Sarah Seaver, daughter of The Franchise, did it the Seaver Way at Thursday’s ceremony celebrating her father by renaming the street and address of Citi Field in his honor.
She was fast and efficient. She kept her word count to a minimum as the Mets christened 41 Seaver Way and made the official announcement that a statue of Seaver has been commissioned.
Sarah Seaver, who attended with her sister, Anne, and Seaver’s three grandsons, said her father often told her to “keep it simple, sweetheart,’’ and that’s what she did, brushing away a tear before she spent a few minutes talking about her father.
There were no mentions of Cy Young Awards, strikeouts, the near-perfect game. And only scant reference about the robbing of memories as her father battles dementia, which led to retirement from public life.
“’Dad loved — he loved playing in New York,’’ she said. “He loved playing for New Yorkers. He loved pitching. He loved the work, the work that he put into pitching. He still loves to work and he still loves to work hard. He works in his vineyard, he takes care of his animals. Many of you know he had three large, rowdy dogs. I don't know how many cats they have now at home.’’
Away from the podium, she said the event was bittersweet because her father could not attend.
“Of course it is,’’ she said, “but he may have been watching live. The Mets are great and will get footage to him of everything. He knows that we’re here, he got a picture of the family having dinner last night together and he’s thrilled. He and mom both.’’
Nancy Seaver remained with her husband at their home in Northern California's wine country, where Seaver fulfilled his post-baseball career dream by running a vineyard.
It was there that Mets COO Jeff Wilpon visited the family three summers ago to plan the street change and statue. Wilpon said the team is finalizing plans with a sculptor. “I would hope that it's a year, but it might be 18 months,’’ he said,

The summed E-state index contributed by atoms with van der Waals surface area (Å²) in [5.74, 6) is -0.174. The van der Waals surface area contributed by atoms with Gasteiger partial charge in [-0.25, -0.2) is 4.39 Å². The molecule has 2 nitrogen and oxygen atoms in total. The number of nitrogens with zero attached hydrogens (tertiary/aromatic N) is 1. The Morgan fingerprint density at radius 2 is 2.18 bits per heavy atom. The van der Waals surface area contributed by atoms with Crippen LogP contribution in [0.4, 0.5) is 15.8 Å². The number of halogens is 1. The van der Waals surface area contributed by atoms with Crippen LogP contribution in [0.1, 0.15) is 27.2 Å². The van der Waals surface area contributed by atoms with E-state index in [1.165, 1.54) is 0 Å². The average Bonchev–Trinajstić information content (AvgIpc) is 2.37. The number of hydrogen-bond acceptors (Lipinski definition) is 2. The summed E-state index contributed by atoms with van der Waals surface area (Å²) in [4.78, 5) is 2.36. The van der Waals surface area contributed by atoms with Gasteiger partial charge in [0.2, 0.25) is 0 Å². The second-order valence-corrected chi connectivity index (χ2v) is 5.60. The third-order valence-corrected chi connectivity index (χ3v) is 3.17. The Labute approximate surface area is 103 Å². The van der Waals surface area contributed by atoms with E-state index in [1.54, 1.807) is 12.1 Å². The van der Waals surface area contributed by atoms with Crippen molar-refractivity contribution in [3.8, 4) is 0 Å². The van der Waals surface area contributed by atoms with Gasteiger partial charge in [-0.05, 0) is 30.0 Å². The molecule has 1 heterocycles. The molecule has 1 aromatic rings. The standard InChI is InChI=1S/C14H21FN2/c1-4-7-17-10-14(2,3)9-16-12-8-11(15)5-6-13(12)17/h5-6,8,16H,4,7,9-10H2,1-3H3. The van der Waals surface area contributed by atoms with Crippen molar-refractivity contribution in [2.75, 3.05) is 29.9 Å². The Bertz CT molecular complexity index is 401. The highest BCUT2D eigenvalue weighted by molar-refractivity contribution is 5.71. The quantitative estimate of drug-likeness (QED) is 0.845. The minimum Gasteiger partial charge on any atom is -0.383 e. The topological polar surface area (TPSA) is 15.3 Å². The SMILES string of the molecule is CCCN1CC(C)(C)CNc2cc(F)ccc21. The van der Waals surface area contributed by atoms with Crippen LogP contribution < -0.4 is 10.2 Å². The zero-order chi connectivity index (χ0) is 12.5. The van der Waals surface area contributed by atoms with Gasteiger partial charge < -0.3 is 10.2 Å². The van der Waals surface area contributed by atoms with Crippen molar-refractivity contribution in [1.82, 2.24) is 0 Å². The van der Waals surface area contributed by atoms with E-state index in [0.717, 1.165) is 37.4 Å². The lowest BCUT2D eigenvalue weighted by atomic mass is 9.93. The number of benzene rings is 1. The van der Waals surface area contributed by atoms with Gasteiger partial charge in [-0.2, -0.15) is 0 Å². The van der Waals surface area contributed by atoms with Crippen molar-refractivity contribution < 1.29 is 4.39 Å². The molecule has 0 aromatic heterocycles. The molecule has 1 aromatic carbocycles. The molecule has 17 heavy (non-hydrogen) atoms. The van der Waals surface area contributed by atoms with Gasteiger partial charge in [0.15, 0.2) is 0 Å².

The statue will likely be placed outside Citi Field, Wilpon said, “so it's more accessible to the public.’’
Seaver’s former teammate Cleon Jones attended the ceremony along with Ron Swoboda, Jerry Koosman and Bud Harrelson, who is battling Alzheimer’s. The players will be honored Saturday in a 50th reunion of the world champions.
“It's an honor for the Seaver family and it's also an honor for me and my family to be part of it,’’ Jones said. “Even though we're celebrating 50 years, it’s even more glorious and satisfying to me to have Tom have Seaver Way. He deserved it, a team leader, a baseball man. He meant so much to baseball.’’
Seaver won three Cy Young Awards — all with the Mets — and compiled a 20-year record of 311-205 with 3,640 strikeouts. He was sent to the Reds in a controversial trade in 1977, then returned to the Mets for the 1983 season before a stop with the White Sox and, in 1986, was in the Red Sox dugout when the Mets defeated Boston in the World Series.
Previously, Seaver's name had been attached to an entranceway at Citi Field and his uniform number 41 had been retired along with those of Casey Stengel (37), Gil Hodges (14) and Mike Piazza (31).